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Challenges in the Implementation of PeopleSoft HRMS. Steve Daysh The University of Adelaide Australia. Understanding The University of Adelaide. Established in 1874. 14,000 students including over 1,500 international students from 70 countries.

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challenges in the implementation of peoplesoft hrms

Challenges in the Implementation of PeopleSoft HRMS

Steve Daysh The University of Adelaide Australia

understanding the university of adelaide
Understanding The University of Adelaide
  • Established in 1874.
  • 14,000 students including over 1,500 international students from 70 countries.
  • Produced 3 Noble Prize winners and many Rhodes Scholars.
  • Ranks high among the top universities in the Asia-Pacific region in winning research funds.
  • One of group of ‘8’ major research institutions in Australia.
project endeavour
Project Endeavour
  • 1998 committed to implementing new and improved enterprise-wide management information systems.
  • Support University of Adelaide strategic business direction
  • Selected PeopleSoft ERP and partnered with Ernst & Young (now Cap Gemini Ernst & Young (CGEY)) for the implementation.
  • Project kick off - 2 day retreat.
  • 3 days debating names of project:
    • Endeavour
    • Illumenation
    • MIS2001
    • Camelot
why peoplesoft
Why PeopleSoft?
  • Interlinked Financials, Human Resources and Student Administration.
  • Partnerships with other suppliers (eg Microsoft).
  • Commitment to Higher Education
  • Vendor viability.
  • International Support Network with other Universities.
  • Australian Support Network.
scope of payroll
Scope of Payroll
  • Payroll - $135,000,000 per annum.
  • 4,000 employees and scholars per fortnight.
  • 2,600 contract staff.
  • 600 casuals.
  • 800 scholars.
the hrms challenge
The HRMS Challenge
  • 1970’s legacy payroll system non-Y2K compliant.
  • Limited systems integration with HR.
  • Manual leave processing.
  • Limited reporting capability.
  • PeopleSoft HRMS had to be implemented within 7 months.
  • Time line versus budget.
  • Vanilla implementation!
    • Change business practices and policies wherever sensible and possible; modify only where absolutely necessary.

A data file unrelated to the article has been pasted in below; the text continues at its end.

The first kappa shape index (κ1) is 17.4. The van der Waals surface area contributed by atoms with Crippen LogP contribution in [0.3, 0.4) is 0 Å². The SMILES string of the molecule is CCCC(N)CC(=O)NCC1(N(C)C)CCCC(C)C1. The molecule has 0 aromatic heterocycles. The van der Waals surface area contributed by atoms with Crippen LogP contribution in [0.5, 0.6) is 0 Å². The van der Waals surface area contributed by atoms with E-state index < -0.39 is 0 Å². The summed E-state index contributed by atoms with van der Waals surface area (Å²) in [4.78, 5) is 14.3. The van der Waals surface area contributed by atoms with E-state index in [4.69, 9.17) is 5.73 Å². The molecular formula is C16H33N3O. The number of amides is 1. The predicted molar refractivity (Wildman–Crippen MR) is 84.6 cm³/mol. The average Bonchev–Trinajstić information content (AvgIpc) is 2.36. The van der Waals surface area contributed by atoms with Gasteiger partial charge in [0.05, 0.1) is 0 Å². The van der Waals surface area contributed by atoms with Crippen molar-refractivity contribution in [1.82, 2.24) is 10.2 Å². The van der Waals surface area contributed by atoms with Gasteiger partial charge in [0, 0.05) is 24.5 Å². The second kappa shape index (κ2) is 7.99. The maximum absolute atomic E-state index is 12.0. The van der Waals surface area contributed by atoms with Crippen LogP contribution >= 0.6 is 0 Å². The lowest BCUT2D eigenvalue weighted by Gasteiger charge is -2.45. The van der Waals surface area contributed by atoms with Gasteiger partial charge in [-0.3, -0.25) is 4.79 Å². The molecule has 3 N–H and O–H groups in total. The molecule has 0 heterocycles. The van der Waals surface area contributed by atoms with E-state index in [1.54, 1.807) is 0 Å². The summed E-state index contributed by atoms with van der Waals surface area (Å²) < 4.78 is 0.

the hrms challenge cont d
The HRMS Challenge (cont’d.)
  • This is a University environment!
hrms project structure
HRMS Project Structure
  • CGEY team leader responsible for the day-to-day management of the team.
  • The University of Adelaide team leader represented the University's interests on the team.
  • Team members accountable to CGEY team leader.
role of client sponsor
Role of Client Sponsor
  • Advise the relevant functional Team Leader on matters of University policy, project priorities and scope.
  • Identify and raise with the Project Manager major issues affecting the progress of the project in their functional area,
  • Mobilise University resources to assist the project team to meet its objectives.
  • Resolve issues as requested/recommended by the functional team.
  • Commission working parties to address specific issues.Communicate to the University community the objectives and progress of the project.
  • Support / acknowledge success.
  • Supply refreshments.
proposed hrms stages
Proposed HRMS Stages

Best Practice



Stage 1




Employee Self-Service

Stage 2

Salary Packaging

Performance Management

Training & Dev

Career/Succession Planning


Stage 0

Core HR


hrms business objectives
HRMS Business Objectives
  • Human Resources will be the best provider of human resource consultancy advice and service to our University clients. Our clients will appreciate that they are the primary focus of our activities.
stage o
Stage O

System Scope

The following PeopleSoft Student Administration/HRMS Version 7.5 HP Products were implemented:

  • Human Resources
  • Benefits
  • Payroll
  • Leave
stage o cont d
Stage O (cont’d.)

Functionality Scope

  • Position Management
  • Workforce Administration
  • Benefit Administration
  • Leave Management
  • Payroll
  • Management Reporting
hrms critical success factors